Truthfully speaking, Prime Minister Andrew Holness's Administration lacks the moral resolve and the political tenacity to attack manfully and frontally our notorious homicide rate. Holness views his principal agenda as that of securing economic prosperity for Jamaicans. Thus, he will not be sidetracked from this illusive, pie-in-the-sky dream. I believe all patriotic Jamaicans share Holness's ambitious prosperity plan; however, the notion of a prosperous Jamaica can only be achieved in a safe and productive environment. Consequently, the prime minister should divert his attention to the creation of a super ministry of law and order — a basic tenet of all civilised nation states.

Jamaica is currently at a crossroads — enmeshed in a ferocious war over the capacity of the State to efficaciously execute her laws or allow a flood of anarchy and mayhem to lead us into a condition of complete paralysis. There is no doubt that if the present homicide crisis is not attacked judiciously and urgently Jamaica's hard-earned democracy will melt like ice in a jar of hot water.

The prime minister's asseverations with regard to investigative studies on crime are, at best, spurious, and misinformed, at worst. Jamaica is not short on scholarly studies aimed at demystifying the burgeoning murder rate in the country. From my vantage point, I believe the intellectual investigations have been done; it is now high time for the reigning political administration to implement the prudent strategies advanced by said erudite scholars.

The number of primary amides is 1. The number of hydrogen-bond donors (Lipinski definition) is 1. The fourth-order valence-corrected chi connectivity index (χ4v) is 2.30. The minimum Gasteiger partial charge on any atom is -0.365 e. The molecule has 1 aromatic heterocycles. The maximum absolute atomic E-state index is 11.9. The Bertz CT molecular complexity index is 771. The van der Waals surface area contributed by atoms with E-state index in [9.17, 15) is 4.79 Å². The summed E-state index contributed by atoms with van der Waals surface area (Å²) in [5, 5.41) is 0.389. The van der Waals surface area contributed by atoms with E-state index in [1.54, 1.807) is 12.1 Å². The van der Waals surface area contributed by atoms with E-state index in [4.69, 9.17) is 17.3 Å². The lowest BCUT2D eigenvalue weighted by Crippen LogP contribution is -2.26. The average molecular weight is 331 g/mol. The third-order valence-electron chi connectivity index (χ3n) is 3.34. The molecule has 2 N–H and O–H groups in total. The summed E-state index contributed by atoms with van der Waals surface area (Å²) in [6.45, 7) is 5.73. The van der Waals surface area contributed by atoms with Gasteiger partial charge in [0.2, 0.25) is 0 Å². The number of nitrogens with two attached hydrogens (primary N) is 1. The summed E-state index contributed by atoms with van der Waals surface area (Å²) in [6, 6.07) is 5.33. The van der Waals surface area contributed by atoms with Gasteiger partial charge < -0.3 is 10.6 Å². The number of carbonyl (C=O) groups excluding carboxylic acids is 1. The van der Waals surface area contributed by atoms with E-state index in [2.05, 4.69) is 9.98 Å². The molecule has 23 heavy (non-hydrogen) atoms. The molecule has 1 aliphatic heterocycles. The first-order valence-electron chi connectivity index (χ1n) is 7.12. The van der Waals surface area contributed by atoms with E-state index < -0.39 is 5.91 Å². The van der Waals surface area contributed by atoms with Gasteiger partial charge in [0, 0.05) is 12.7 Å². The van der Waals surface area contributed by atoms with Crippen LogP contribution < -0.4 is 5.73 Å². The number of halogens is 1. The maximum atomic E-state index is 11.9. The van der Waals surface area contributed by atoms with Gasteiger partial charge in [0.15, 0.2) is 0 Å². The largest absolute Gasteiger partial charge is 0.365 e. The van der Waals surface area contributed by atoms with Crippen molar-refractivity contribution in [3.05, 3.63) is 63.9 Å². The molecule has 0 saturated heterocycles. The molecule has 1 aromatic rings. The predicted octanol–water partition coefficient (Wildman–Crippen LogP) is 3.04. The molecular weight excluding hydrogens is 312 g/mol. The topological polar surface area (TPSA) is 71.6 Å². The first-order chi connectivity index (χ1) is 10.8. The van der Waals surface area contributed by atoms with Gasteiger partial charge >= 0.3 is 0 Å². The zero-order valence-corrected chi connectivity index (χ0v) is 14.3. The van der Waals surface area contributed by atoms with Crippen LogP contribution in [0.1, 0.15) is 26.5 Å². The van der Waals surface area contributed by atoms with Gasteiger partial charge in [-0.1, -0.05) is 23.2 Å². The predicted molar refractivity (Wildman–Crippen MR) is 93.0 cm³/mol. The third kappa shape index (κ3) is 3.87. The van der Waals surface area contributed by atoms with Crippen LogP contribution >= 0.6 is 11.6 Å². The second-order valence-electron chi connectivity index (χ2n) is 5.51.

Furthermore, the prime minister might need to solicit the aid of The University of the West Indies' pre-eminent scholars on crime, as Holness needs professional advice — rooted in logic and common sense. Ours is a proclivity to talk about our problems with great eloquence, but we seldom are disciplined enough to devise effective tools geared at eradicating the social ills that plague modern Jamaica. The aforesaid cultural debility must be seriously confronted if we are to arrest earnestly the metastasising cancer of crime.

Corruption and lawlessness engender crime. In the January 29, 2019 edition of the Jamaica Observer came screaming resoundingly the following news heading, 'Jamaica moves down on Corruption Perception Index'. While Holness and his Administration ought to be commended for their laborious efforts at cauterising corruption, the reality, on the ground, often conflicts with reports published by these international agencies. How do these organisations measure corruption? Is the information tainted by political grandstanding? Indisputably, the Jamaican political landscape is inherently corrupt; it is a part of its DNA constitution. Effective laws, with teeth, would, therefore, stand as an antidote to our home-grown corruption — the root cause of homicide.

Thus, delinquents — in all shapes or form — must receive the full blunt of the law, irrespective of their class, race, religion, or political persuasion. Equity and justice ought to be the mantra of a lacklustre judiciary. A social revolution looms on the horizon as things are rapidly falling apart. The centre is bleeding profusely.

Andrew G Tucker is an educator and foreign language expert. Send comments to the Observer or agtuckerus@gmail.com.